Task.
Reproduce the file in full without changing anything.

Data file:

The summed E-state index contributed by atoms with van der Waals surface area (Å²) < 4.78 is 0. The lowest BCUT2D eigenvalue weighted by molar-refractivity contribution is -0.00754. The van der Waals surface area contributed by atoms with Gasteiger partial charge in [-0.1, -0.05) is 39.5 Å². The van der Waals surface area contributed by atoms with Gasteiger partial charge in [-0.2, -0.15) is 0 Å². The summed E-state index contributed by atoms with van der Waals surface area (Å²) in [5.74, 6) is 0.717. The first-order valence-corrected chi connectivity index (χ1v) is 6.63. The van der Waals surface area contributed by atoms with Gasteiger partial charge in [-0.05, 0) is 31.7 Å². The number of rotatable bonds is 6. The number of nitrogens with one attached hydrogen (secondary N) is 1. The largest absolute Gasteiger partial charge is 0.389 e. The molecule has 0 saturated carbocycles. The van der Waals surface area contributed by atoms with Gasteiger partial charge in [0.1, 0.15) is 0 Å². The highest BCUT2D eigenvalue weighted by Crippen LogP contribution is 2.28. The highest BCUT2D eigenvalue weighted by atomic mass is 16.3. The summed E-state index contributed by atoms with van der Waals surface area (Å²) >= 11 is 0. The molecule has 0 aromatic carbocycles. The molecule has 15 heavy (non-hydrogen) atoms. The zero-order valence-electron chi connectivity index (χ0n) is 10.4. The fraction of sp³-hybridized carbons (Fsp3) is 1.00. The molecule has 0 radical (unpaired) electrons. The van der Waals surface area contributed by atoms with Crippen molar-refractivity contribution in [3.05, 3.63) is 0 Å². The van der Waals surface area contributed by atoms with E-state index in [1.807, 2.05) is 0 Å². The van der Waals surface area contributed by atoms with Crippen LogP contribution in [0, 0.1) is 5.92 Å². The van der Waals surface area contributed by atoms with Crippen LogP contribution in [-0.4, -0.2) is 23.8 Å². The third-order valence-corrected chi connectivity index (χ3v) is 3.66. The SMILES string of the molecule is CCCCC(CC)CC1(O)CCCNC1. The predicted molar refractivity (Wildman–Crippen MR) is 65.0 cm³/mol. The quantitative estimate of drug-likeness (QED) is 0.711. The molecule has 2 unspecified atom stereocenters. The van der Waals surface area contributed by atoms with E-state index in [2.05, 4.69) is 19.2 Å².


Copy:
The summed E-state index contributed by atoms with van der Waals surface area (Å²) < 4.78 is 0. The lowest BCUT2D eigenvalue weighted by molar-refractivity contribution is -0.00754. The van der Waals surface area contributed by atoms with Gasteiger partial charge in [-0.1, -0.05) is 39.5 Å². The van der Waals surface area contributed by atoms with Gasteiger partial charge in [-0.2, -0.15) is 0 Å². The summed E-state index contributed by atoms with van der Waals surface area (Å²) in [5.74, 6) is 0.717. The first-order valence-corrected chi connectivity index (χ1v) is 6.63. The van der Waals surface area contributed by atoms with Gasteiger partial charge in [-0.05, 0) is 31.7 Å². The number of rotatable bonds is 6. The number of nitrogens with one attached hydrogen (secondary N) is 1. The largest absolute Gasteiger partial charge is 0.389 e. The molecule has 0 saturated carbocycles. The van der Waals surface area contributed by atoms with Gasteiger partial charge in [0.1, 0.15) is 0 Å². The highest BCUT2D eigenvalue weighted by Crippen LogP contribution is 2.28. The highest BCUT2D eigenvalue weighted by atomic mass is 16.3. The summed E-state index contributed by atoms with van der Waals surface area (Å²) >= 11 is 0. The molecule has 0 aromatic carbocycles. The molecule has 15 heavy (non-hydrogen) atoms. The zero-order valence-electron chi connectivity index (χ0n) is 10.4. The fraction of sp³-hybridized carbons (Fsp3) is 1.00. The molecule has 0 radical (unpaired) electrons. The van der Waals surface area contributed by atoms with Crippen molar-refractivity contribution in [3.05, 3.63) is 0 Å². The van der Waals surface area contributed by atoms with E-state index in [1.807, 2.05) is 0 Å². The van der Waals surface area contributed by atoms with Crippen LogP contribution in [0, 0.1) is 5.92 Å². The van der Waals surface area contributed by atoms with Crippen LogP contribution in [-0.4, -0.2) is 23.8 Å². The third-order valence-corrected chi connectivity index (χ3v) is 3.66. The SMILES string of the molecule is CCCCC(CC)CC1(O)CCCNC1. The predicted molar refractivity (Wildman–Crippen MR) is 65.0 cm³/mol. The quantitative estimate of drug-likeness (QED) is 0.711. The molecule has 2 unspecified atom stereocenters. The van der Waals surface area contributed by atoms with E-state index in [2.05, 4.69) is 19.2 Å².